The “green transition” should boost economic growth – EIB

Just over half of Irish people believe the transition to a more environmentally sustainable economy will create jobs and drive economic growth, a new survey has found.

The European Investment Bank’s 2021-2022 Climate Survey found that 53% of Irish believe the ‘green transition’ will lead to economic growth, while 59% believe climate change policies will create more jobs than they will eliminate.

However, there are also concerns about the impact that climate change policies could have on employment in the future.

Young Irish people fear their current jobs will be affected by climate change, with nearly a third of 20-29 year olds fearing their role will be incompatible with tackling climate change in the future. This is 11 points above the national average of 20%.

Just over a fifth expect to have to move to another region or country in the future due to climate change, with this figure rising to 39% among those aged 20-29. AThe European average was 29%, with a higher figure in countries such as Spain and France.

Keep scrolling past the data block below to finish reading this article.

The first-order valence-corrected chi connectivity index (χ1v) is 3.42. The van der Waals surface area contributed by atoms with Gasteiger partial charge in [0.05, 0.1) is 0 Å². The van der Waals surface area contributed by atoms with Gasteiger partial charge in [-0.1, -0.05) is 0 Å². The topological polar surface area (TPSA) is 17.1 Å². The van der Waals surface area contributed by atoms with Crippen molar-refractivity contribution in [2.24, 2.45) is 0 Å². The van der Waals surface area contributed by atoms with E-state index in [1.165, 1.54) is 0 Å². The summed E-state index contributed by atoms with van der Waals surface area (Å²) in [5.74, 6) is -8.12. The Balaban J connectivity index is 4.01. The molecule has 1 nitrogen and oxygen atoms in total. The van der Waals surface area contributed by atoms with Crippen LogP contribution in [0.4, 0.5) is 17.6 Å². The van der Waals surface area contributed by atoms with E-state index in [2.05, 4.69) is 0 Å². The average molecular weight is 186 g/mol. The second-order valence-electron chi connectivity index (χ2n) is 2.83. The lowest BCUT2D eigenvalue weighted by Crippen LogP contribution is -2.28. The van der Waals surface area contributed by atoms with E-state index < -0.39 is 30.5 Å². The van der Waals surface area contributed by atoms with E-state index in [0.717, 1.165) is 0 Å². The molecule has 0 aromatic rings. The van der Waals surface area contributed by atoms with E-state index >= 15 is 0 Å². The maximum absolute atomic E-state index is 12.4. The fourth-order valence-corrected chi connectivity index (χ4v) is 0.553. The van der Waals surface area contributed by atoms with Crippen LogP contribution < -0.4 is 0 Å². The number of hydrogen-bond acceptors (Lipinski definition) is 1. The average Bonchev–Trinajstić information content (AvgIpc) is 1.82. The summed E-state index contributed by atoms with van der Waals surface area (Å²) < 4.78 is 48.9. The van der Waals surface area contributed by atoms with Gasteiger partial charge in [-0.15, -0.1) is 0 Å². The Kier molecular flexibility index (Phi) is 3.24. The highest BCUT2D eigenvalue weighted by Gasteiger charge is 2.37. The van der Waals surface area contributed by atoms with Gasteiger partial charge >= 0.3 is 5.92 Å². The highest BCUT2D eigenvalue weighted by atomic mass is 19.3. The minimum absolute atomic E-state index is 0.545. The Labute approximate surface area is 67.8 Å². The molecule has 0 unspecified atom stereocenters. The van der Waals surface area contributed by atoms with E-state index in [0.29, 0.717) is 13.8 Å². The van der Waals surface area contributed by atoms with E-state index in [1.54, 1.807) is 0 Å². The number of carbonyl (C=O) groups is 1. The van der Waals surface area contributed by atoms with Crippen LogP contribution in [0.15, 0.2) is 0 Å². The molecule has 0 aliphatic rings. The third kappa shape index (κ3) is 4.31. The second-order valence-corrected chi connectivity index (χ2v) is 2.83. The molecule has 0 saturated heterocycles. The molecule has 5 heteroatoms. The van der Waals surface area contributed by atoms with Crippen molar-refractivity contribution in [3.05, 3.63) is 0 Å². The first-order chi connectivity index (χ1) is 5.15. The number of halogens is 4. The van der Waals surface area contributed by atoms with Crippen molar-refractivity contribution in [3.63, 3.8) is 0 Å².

And while 63% of Irish respondents to the survey expect to see an improvement in quality of life as a result of the switch to more sustainable policies, even more (72%) believe their purchasing power would decline.

Climate emergency

Only a third think the climate emergency will be under control by the middle of the century, with 64% expecting it to still be a serious problem by then.

Two-thirds expect people to work more from home to help fight climate change, while 35% expect more people to adopt a plant-based diet. Almost half expect the introduction of an energy quota for private individuals.

“Irish people see clear opportunities in the green transition for their quality of life as well as for the labor market in general. However, they are also concerned, especially the younger generation, about the long-term impact of climate change on where they live and on the sustainability of their jobs,” said EIB Vice-President Christian Kettel Thomsen.

“As the EU climate bank, it is our responsibility to listen to these concerns and work with policy makers and industry partners to address them. By doing so, we can help fuel the transition to a greener, more prosperous future that leaves no one behind.

The survey is the fourth edition of the bank’s climate survey, which assesses how people feel about climate change. The study, which was conducted in partnership with market research firm BVA, surveyed more than 30,000 respondents between August 26 and September 22 last year.

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